Because I went there during the start of the dry season, enormous clouds kept gliding lazily above the head of my interviewees, constantly changing the light on their face. Filming Congolese skin, which is often darker than Indian skin, is both a fascinating and demanding exercise: the way their face reflects the light is incredible but very unforgiving at the same time, especially if the shot happens to be under-exposed.
Another drastic difference for me was the language. To be able to speak French and work without a fixer or improvised translator was so liberating. I hate shoving my camera under people's faces without exchanging a few words with them beforehand, or at least introducing myself -- a trying task when you don’t speak the language.
In India I am often frustrated to leave with stunning shots of villagers rolling bidis and turban-clad farmers smoking the hookah, without having been able to strike up a real conversation with them. In DRC, I could go to the most isolated neighbourhoods and chat with the children and the elders. It was such a source of joy to be able to do that… And to hear such familiar sounds in such an unfamiliar environment was a new experience.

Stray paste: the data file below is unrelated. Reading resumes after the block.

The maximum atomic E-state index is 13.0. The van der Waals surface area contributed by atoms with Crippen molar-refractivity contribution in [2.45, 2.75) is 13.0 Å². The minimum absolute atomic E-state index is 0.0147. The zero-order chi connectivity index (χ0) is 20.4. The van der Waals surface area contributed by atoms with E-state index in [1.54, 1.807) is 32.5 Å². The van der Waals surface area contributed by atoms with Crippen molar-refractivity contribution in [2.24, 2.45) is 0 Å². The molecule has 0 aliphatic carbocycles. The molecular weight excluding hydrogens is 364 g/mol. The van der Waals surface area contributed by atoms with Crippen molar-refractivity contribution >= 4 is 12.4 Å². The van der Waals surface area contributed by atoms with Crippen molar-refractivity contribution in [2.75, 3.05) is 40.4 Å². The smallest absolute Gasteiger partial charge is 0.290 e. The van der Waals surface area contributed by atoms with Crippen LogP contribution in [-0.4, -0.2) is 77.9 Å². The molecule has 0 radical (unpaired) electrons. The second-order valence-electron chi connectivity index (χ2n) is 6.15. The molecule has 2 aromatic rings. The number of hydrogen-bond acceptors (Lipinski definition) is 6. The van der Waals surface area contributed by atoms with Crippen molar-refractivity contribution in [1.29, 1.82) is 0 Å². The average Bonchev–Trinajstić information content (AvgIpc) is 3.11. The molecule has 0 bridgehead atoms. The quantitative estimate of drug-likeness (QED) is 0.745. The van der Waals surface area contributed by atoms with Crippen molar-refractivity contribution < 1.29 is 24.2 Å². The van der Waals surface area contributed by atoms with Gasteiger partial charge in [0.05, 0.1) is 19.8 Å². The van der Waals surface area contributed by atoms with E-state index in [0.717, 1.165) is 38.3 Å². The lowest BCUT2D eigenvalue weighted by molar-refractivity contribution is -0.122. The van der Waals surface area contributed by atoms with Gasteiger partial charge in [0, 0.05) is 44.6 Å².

I also rediscovered the pleasure of walking outside without being stared at, without sweating a litre of water per minute and with fresh air to breathe - a rarity in Delhi, which is the world’s most polluted capital according to the WHO.
In the streets of Lubumbashi, the crowds are less dense, and above all I do not have to fear groping hands, which alas have spoiled the fun of many of my shoots amid the North Indian crowds.
Of course, working in DRC is not a breeze either. On the paperwork front, I found myself on familiar territory: the administration could be as Kafkaesque as in India. We constantly had our pockets stuffed with cigarette packs, just in case we had to grease a few palms - or lungs in that case - at checkpoints.
I also had to face many unexpected developments during my trip: one of my interviewees was convinced my fixer was a spy; we drove past a dead body lying on the ground; policemen beat a man only a few meters away from me, because they suspected him of being a thief; one of the journalists who won the fellowship with me almost got lynched by a hostile crowd near a mine.
The calm of the place looks like it could descend into violence in no time. Talking to a fellow Congolese journalist, I also realised that it was sometimes quite a struggle for local reporters to do their job, especially for women. Next to her, I felt privileged to be able to work daily without having to fear any outside threat.
Marcel Proust wrote that “the only true voyage of discovery… would be not to visit strange lands but to possess other eyes, to behold the universe through the eyes of another, of a hundred others, to behold the hundred universes that each of them beholds, that each of them is.”
I left DRC with the feeling that I caught a small glimpse of the wonders of this country, through the hundreds of eyes I was fortunate enough to immortalize with my camera and memory.